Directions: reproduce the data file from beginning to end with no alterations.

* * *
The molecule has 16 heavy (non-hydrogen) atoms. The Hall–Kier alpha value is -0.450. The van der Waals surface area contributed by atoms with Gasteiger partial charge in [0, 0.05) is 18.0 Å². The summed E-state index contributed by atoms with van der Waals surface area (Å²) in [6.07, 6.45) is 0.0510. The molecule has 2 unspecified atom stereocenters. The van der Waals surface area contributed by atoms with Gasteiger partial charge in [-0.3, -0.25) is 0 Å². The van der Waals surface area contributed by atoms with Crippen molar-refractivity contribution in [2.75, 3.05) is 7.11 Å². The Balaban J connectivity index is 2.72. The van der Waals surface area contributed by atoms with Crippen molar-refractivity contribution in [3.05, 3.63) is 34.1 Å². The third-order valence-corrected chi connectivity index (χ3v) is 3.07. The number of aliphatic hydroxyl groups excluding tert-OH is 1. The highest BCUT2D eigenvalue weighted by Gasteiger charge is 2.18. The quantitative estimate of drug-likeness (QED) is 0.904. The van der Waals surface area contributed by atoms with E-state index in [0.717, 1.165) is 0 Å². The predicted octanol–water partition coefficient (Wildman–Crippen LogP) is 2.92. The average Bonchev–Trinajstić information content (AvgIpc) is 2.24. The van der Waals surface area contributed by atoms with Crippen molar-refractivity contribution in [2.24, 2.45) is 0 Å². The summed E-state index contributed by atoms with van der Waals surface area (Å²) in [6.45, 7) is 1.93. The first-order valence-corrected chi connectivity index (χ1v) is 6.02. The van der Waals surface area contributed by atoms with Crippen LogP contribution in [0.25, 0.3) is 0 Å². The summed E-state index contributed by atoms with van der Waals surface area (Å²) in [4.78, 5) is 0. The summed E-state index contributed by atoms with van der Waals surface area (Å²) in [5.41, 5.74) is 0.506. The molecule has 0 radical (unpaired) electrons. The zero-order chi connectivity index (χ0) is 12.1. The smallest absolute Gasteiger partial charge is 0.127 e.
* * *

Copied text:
The molecule has 16 heavy (non-hydrogen) atoms. The Hall–Kier alpha value is -0.450. The van der Waals surface area contributed by atoms with Gasteiger partial charge in [0, 0.05) is 18.0 Å². The summed E-state index contributed by atoms with van der Waals surface area (Å²) in [6.07, 6.45) is 0.0510. The molecule has 2 unspecified atom stereocenters. The van der Waals surface area contributed by atoms with Gasteiger partial charge in [-0.3, -0.25) is 0 Å². The van der Waals surface area contributed by atoms with Crippen molar-refractivity contribution in [2.75, 3.05) is 7.11 Å². The Balaban J connectivity index is 2.72. The van der Waals surface area contributed by atoms with Crippen molar-refractivity contribution in [3.05, 3.63) is 34.1 Å². The third-order valence-corrected chi connectivity index (χ3v) is 3.07. The number of aliphatic hydroxyl groups excluding tert-OH is 1. The highest BCUT2D eigenvalue weighted by Gasteiger charge is 2.18. The quantitative estimate of drug-likeness (QED) is 0.904. The van der Waals surface area contributed by atoms with E-state index in [0.717, 1.165) is 0 Å². The predicted octanol–water partition coefficient (Wildman–Crippen LogP) is 2.92. The average Bonchev–Trinajstić information content (AvgIpc) is 2.24. The van der Waals surface area contributed by atoms with Crippen molar-refractivity contribution in [2.24, 2.45) is 0 Å². The summed E-state index contributed by atoms with van der Waals surface area (Å²) in [6.45, 7) is 1.93. The first-order valence-corrected chi connectivity index (χ1v) is 6.02. The van der Waals surface area contributed by atoms with Crippen LogP contribution in [0.25, 0.3) is 0 Å². The summed E-state index contributed by atoms with van der Waals surface area (Å²) in [4.78, 5) is 0. The summed E-state index contributed by atoms with van der Waals surface area (Å²) in [5.41, 5.74) is 0.506. The molecule has 0 radical (unpaired) electrons. The zero-order chi connectivity index (χ0) is 12.1. The smallest absolute Gasteiger partial charge is 0.127 e.